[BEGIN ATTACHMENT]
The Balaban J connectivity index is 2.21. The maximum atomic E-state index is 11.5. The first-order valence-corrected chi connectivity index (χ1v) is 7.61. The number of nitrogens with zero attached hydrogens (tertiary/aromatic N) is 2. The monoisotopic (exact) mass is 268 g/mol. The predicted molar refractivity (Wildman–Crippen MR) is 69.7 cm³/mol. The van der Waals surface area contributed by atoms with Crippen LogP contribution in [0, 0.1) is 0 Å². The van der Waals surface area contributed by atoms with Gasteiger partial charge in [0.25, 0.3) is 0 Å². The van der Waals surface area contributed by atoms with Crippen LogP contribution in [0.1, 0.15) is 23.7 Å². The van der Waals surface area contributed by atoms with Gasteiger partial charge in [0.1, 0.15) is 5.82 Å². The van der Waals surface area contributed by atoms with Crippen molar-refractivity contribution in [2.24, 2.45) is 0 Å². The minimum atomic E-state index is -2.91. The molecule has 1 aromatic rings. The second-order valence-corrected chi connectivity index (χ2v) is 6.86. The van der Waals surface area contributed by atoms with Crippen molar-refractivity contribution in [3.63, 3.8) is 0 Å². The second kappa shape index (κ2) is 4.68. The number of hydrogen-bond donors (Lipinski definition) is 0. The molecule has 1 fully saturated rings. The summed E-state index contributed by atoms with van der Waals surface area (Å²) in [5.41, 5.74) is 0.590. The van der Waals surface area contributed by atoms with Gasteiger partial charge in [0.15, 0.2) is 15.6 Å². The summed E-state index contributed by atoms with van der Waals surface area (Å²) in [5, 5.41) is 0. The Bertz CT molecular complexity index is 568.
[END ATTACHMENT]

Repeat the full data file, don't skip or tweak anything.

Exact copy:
The Balaban J connectivity index is 2.21. The maximum atomic E-state index is 11.5. The first-order valence-corrected chi connectivity index (χ1v) is 7.61. The number of nitrogens with zero attached hydrogens (tertiary/aromatic N) is 2. The monoisotopic (exact) mass is 268 g/mol. The predicted molar refractivity (Wildman–Crippen MR) is 69.7 cm³/mol. The van der Waals surface area contributed by atoms with Crippen LogP contribution in [0, 0.1) is 0 Å². The van der Waals surface area contributed by atoms with Gasteiger partial charge in [0.25, 0.3) is 0 Å². The van der Waals surface area contributed by atoms with Crippen LogP contribution in [0.1, 0.15) is 23.7 Å². The van der Waals surface area contributed by atoms with Gasteiger partial charge in [0.1, 0.15) is 5.82 Å². The van der Waals surface area contributed by atoms with Crippen molar-refractivity contribution in [2.24, 2.45) is 0 Å². The minimum atomic E-state index is -2.91. The molecule has 1 aromatic rings. The second-order valence-corrected chi connectivity index (χ2v) is 6.86. The van der Waals surface area contributed by atoms with Crippen molar-refractivity contribution in [3.63, 3.8) is 0 Å². The second kappa shape index (κ2) is 4.68. The number of hydrogen-bond donors (Lipinski definition) is 0. The molecule has 1 fully saturated rings. The summed E-state index contributed by atoms with van der Waals surface area (Å²) in [5.41, 5.74) is 0.590. The van der Waals surface area contributed by atoms with Gasteiger partial charge in [0.15, 0.2) is 15.6 Å². The summed E-state index contributed by atoms with van der Waals surface area (Å²) in [5, 5.41) is 0. The Bertz CT molecular complexity index is 568.